A trend toward increasing pay for front line workers has met a concurrent backlash at the home office.
No fewer than five large food retailers and wholesalers announced significant cutbacks in their support staff during the last month, not including those like Haggen and A&P where thousands of jobs in stores and at headquarters are vanishing as a result of bankruptcies.
A total of 2,455 jobs were cut in layoffs announced separately by Whole Foods (1,500 jobs), Southeastern Grocers (250), Wal-Mart Stores (450) and Dollar General (255). C&S Wholesale Grocers also announced a restructuring including job losses, but did not specify the number of employees affected.
While each company had issues unique to it triggering the reductions, they illustrate a trend toward retailers getting by with leaner support staffs, often to support investments elsewhere. Doug McMillon, CEO of Wal-Mart Stores, may have best expressed this sentiment when he told analysts earlier this year that “there are no cash registers at the home office.”
Walmart’s layoffs affected 450 associates at its home office in Bentonville, Ark. — changes McMillon said would help the retailer become “a more nimble organization that serves customers better.”
The workforce reduction — amounting to a 2.5% downsizing of Walmart’s 18,000 headquarters employees — had been anticipated since the company announced heavy investments in salaries and staffing for store-level employees earlier this year. Walmart is also spending heavily behind its e-commerce operations, with those expenses expected to continue to pressure earnings through next fiscal year.
“Our customers are changing, retail is changing and we must change,” McMillon said in a memo announcing the changes obtained by SN. “We need to become a more agile company that can easily adapt to shifting customer demand. After months of evaluation, we’ve concluded there is an opportunity to better position our Home Office teams to move with speed and purpose.
“This is an important time in our history — requiring all of us to think critically about our business and not be afraid to challenge the status quo. For the company, this in part means pulling back in some areas and investing in others.”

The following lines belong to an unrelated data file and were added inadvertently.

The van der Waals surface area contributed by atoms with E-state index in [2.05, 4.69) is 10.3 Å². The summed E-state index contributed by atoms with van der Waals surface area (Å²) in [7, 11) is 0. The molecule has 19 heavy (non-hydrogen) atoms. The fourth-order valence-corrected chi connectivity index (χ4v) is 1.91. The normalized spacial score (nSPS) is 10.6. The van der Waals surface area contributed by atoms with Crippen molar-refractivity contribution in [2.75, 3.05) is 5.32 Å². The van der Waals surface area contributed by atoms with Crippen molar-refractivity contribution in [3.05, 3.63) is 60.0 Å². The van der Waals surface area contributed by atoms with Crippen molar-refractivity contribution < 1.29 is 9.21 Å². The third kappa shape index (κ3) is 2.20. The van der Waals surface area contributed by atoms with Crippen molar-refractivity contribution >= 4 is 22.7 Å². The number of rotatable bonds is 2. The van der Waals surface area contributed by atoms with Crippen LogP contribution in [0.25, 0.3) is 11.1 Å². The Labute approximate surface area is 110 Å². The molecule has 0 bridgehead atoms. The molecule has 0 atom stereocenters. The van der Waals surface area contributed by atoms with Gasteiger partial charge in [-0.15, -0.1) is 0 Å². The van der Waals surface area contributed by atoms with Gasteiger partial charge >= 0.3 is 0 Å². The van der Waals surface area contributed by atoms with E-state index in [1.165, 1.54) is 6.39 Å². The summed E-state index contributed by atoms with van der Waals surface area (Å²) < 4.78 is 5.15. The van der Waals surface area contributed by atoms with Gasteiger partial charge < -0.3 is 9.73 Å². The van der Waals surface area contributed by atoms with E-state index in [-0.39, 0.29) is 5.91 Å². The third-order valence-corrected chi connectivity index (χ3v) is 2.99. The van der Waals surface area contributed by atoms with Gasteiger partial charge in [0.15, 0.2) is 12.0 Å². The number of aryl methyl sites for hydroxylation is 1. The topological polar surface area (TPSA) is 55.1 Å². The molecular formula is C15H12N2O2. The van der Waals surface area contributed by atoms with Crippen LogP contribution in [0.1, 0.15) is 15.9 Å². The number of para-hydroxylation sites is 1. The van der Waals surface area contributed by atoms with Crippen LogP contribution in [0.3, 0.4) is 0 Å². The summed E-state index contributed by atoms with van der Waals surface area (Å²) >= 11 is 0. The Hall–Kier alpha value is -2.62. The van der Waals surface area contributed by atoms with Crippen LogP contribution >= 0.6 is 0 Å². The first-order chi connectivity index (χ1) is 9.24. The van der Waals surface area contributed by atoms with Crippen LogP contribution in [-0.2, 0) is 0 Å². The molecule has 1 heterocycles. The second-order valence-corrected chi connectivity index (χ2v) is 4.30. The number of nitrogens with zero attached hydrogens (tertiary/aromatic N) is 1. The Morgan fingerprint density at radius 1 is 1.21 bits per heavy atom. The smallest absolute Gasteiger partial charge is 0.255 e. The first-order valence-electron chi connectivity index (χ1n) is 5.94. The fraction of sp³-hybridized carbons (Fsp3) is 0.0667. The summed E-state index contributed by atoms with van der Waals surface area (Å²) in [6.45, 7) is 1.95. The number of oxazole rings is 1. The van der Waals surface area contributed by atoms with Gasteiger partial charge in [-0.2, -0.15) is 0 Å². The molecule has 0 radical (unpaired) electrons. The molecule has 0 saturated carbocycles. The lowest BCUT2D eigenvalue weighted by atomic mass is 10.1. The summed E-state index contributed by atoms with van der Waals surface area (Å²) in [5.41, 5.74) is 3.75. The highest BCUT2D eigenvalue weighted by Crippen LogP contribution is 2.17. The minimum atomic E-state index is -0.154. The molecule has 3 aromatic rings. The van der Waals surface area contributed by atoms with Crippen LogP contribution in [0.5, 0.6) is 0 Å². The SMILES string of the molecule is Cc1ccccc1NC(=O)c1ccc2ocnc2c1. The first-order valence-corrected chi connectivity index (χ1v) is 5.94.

Impacted associates are being paid for 60 days with benefits and can apply for open positions, the company noted. Departing workers are receiving severance pay and have access to job placement services, Deisha Barnett, a Walmart spokeswoman, told SN.
Walmart last laid off headquarters workers in 2009 (800 workers) and 2010 (300), Barnett added.
At Whole Foods, the elimination of 1,500 jobs — approximately 1.6% of its workforce — will help the company as its wrestles with higher costs than competitors in the food retailing industry and invest in technology and lower prices.
The company in a filing with the Securities and Exchange Commission said it anticipates many of the reductions would be managed through natural attrition and that it expects “a significant percentage of affected team members will find other jobs from the nearly 2,000 open positions across the company or via new jobs created from the more than 100 new stores in development.”
Whole Foods, headquartered in Austin, Texas, said it added more than 9,000 new jobs in the past year and created nearly 35,000 over the past five years.
“This is a very difficult decision, and we are committed to treating affected team members in a caring and respectful manner. We have offered them several options including transition pay, a generous severance, or the opportunity to apply for other jobs. In addition, we will pay these team members in full over the next eight weeks as they decide which option to choose,” Walter Robb, co-CEO, said in a statement. “We believe this is an important step to evolve Whole Foods Market in a rapidly changing marketplace.”
Analyst Bill Kirk of RBC Capital in a note to clients said the action “is a necessary step in Whole Foods’ evolution, and will not negatively impact its growth trajectory.”